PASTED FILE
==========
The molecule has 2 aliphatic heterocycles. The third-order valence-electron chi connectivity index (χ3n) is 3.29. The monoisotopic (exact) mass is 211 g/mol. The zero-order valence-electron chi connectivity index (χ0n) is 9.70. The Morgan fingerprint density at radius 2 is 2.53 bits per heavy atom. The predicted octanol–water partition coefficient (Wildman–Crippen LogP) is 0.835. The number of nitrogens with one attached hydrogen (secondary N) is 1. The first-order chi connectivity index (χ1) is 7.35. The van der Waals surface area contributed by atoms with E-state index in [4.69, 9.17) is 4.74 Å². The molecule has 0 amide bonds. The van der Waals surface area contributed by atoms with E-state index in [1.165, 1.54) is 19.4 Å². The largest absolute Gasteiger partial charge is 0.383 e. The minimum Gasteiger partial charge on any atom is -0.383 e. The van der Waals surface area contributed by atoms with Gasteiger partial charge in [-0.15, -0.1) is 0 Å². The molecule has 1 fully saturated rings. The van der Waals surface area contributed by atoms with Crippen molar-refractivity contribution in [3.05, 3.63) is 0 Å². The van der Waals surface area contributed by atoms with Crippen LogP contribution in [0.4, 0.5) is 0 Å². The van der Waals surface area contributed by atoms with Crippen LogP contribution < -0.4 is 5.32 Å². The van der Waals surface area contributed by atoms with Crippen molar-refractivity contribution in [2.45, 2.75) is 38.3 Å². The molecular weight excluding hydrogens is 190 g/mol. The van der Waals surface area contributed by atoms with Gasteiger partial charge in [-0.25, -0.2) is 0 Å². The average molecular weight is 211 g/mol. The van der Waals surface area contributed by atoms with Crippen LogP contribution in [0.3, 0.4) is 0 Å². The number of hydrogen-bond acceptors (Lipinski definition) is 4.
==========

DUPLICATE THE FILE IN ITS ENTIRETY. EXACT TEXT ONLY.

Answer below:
The molecule has 2 aliphatic heterocycles. The third-order valence-electron chi connectivity index (χ3n) is 3.29. The monoisotopic (exact) mass is 211 g/mol. The zero-order valence-electron chi connectivity index (χ0n) is 9.70. The Morgan fingerprint density at radius 2 is 2.53 bits per heavy atom. The predicted octanol–water partition coefficient (Wildman–Crippen LogP) is 0.835. The number of nitrogens with one attached hydrogen (secondary N) is 1. The first-order chi connectivity index (χ1) is 7.35. The van der Waals surface area contributed by atoms with E-state index in [4.69, 9.17) is 4.74 Å². The molecule has 0 amide bonds. The van der Waals surface area contributed by atoms with E-state index in [1.165, 1.54) is 19.4 Å². The largest absolute Gasteiger partial charge is 0.383 e. The minimum Gasteiger partial charge on any atom is -0.383 e. The van der Waals surface area contributed by atoms with Gasteiger partial charge in [-0.15, -0.1) is 0 Å². The molecule has 1 fully saturated rings. The van der Waals surface area contributed by atoms with Crippen molar-refractivity contribution in [3.05, 3.63) is 0 Å². The van der Waals surface area contributed by atoms with Crippen LogP contribution in [0.4, 0.5) is 0 Å². The van der Waals surface area contributed by atoms with Crippen LogP contribution < -0.4 is 5.32 Å². The van der Waals surface area contributed by atoms with Crippen molar-refractivity contribution in [2.45, 2.75) is 38.3 Å². The molecular weight excluding hydrogens is 190 g/mol. The van der Waals surface area contributed by atoms with Gasteiger partial charge in [-0.25, -0.2) is 0 Å². The average molecular weight is 211 g/mol. The van der Waals surface area contributed by atoms with Crippen LogP contribution in [0.3, 0.4) is 0 Å². The number of hydrogen-bond acceptors (Lipinski definition) is 4.